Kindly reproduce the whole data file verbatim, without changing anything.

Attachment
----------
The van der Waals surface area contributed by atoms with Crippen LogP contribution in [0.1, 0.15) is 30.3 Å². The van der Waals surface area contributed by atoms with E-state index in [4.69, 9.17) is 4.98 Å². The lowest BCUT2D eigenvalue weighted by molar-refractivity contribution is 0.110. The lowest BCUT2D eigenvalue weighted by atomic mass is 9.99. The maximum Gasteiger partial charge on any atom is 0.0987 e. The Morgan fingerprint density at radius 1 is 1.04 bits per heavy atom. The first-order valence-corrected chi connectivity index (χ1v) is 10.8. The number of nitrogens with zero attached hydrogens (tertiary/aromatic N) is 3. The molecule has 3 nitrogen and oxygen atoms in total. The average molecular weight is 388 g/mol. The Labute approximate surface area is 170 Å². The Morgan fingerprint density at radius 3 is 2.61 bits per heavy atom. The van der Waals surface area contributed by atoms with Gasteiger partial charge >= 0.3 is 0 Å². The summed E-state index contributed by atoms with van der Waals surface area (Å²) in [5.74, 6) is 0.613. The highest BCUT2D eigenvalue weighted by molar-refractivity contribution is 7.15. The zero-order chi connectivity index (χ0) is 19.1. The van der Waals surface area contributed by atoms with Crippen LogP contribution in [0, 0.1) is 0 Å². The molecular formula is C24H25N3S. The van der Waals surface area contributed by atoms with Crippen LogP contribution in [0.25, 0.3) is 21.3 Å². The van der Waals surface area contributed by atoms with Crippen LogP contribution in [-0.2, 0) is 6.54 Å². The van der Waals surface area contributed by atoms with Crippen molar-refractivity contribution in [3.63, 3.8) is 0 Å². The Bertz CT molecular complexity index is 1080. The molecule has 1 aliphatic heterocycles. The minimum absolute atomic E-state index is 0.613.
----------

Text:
The van der Waals surface area contributed by atoms with Crippen LogP contribution in [0.1, 0.15) is 30.3 Å². The van der Waals surface area contributed by atoms with E-state index in [4.69, 9.17) is 4.98 Å². The lowest BCUT2D eigenvalue weighted by molar-refractivity contribution is 0.110. The lowest BCUT2D eigenvalue weighted by atomic mass is 9.99. The maximum Gasteiger partial charge on any atom is 0.0987 e. The Morgan fingerprint density at radius 1 is 1.04 bits per heavy atom. The first-order valence-corrected chi connectivity index (χ1v) is 10.8. The number of nitrogens with zero attached hydrogens (tertiary/aromatic N) is 3. The molecule has 3 nitrogen and oxygen atoms in total. The average molecular weight is 388 g/mol. The Labute approximate surface area is 170 Å². The Morgan fingerprint density at radius 3 is 2.61 bits per heavy atom. The van der Waals surface area contributed by atoms with Gasteiger partial charge >= 0.3 is 0 Å². The summed E-state index contributed by atoms with van der Waals surface area (Å²) in [5.74, 6) is 0.613. The highest BCUT2D eigenvalue weighted by molar-refractivity contribution is 7.15. The zero-order chi connectivity index (χ0) is 19.1. The van der Waals surface area contributed by atoms with Crippen LogP contribution in [0, 0.1) is 0 Å². The molecular formula is C24H25N3S. The van der Waals surface area contributed by atoms with Crippen LogP contribution in [0.25, 0.3) is 21.3 Å². The van der Waals surface area contributed by atoms with Crippen LogP contribution in [-0.2, 0) is 6.54 Å². The van der Waals surface area contributed by atoms with Crippen molar-refractivity contribution in [3.63, 3.8) is 0 Å². The Bertz CT molecular complexity index is 1080. The molecule has 1 aliphatic heterocycles. The minimum absolute atomic E-state index is 0.613.